Honolulu Lu (1941)

Passed   |    |  Comedy, Music

Honolulu Lu (1941) Poster

Consuelo Cordoba is a headstrong girl trying to reform her con man uncle Don Estaban Cordoba, who is posing as a wealthy tourist in Hawaii. A local woman takes Consuelo under her wing and ... See full summary »


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13 January 2019 | gbill-74877
| Watch it for Velez; it's a shame she didn't have stronger material
  • The context. The film is set in Honolulu and was released just four days after Pearl Harbor was bombed. While it has only has a few moments actually from Hawaii, mostly stock footage of surfers with Diamond Head in the background, it's a little eerie to see the lighthearted sailors in the film.

  • Lupe Vélez. For the representation alone, and it's nice that her performance here is less frenetic and stereotypical than some of her others. She does still bring zest to the role and gives as good as she gets, doling out a few slaps to guys who try to get fresh with her. When she yells at people, watch her throw her whole body into it; I thought this was pretty good acting. Her musical performances in the cabaret appear dubbed and not all that memorable, but she has an appealing presence, donning several cute outfits and shaking her hips provocatively while giving us the teensiest hint of a striptease.

  • Vélez's impersonations, which deserve special mention. As part of her show, she imitates Marlene Dietrich, Gloria Swanson, Katharine Hepburn, and lastly Adolf Hitler, all of which are fantastic. The rivalry she had with Dietrich over Gary Cooper give that one an interesting backstory, and with Hitler, whose mention was often avoided in films, the satire adds to the film's context.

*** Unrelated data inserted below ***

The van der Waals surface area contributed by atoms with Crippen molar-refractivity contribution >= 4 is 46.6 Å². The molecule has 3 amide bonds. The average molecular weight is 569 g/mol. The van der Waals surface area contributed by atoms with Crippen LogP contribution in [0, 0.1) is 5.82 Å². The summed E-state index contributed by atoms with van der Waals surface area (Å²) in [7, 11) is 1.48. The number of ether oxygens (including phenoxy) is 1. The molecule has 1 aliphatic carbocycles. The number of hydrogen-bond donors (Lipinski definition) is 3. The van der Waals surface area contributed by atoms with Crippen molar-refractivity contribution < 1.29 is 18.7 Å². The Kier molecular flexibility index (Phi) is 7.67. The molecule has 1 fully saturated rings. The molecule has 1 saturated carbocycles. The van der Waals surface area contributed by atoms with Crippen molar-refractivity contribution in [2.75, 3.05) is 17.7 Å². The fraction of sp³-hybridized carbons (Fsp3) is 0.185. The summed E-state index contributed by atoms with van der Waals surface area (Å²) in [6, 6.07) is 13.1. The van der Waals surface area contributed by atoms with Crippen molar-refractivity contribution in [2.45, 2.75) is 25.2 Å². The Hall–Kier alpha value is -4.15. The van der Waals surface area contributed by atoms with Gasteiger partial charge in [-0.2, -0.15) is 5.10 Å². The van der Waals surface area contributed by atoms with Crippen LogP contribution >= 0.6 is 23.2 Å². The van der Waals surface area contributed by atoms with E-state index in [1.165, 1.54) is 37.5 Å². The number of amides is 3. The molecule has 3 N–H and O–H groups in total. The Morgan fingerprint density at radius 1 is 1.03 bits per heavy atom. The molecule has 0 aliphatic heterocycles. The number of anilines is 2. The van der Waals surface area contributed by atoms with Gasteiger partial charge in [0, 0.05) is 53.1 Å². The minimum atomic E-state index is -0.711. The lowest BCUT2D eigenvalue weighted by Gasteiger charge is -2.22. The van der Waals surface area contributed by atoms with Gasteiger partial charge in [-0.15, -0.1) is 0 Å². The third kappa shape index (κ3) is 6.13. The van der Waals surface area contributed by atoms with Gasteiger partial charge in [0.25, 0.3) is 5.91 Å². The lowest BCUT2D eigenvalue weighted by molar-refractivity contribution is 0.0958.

• The plot. Don't even try to follow the Miss Honolulu silliness. The material Vélez has to work with is weak, which is a shame. Unfortunately it renders the film pretty mediocre, so if you're not a fan of Vélez, this is probably a film to skip.

  • Nina Campana's character, 'Aloha'. Her broken English is annoying and problematic. Leo Carrillo's character isn't much better, starting with him not knowing that the name of the ocean is the Pacific.

  • The production code impact. Vélez's dance moves are sometimes given to us in long shots, distance apparently being an acceptable softening of her sensuality, and at other times, she's shot from the waist up, even though we know she's shaking her hips, a solution akin to that used with Elvis on the Ed Sullivan show 15 years later. The sailors are also cartoons, in one scene crowding around Vélez after a day at the amusement park as she doles out the carnival prizes, because that's of course what they would be clamoring for right? The miscegenation taboo doesn't permit any passion to smolder between Vélez and Bruce Bennett.

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Release Date:

11 December 1941



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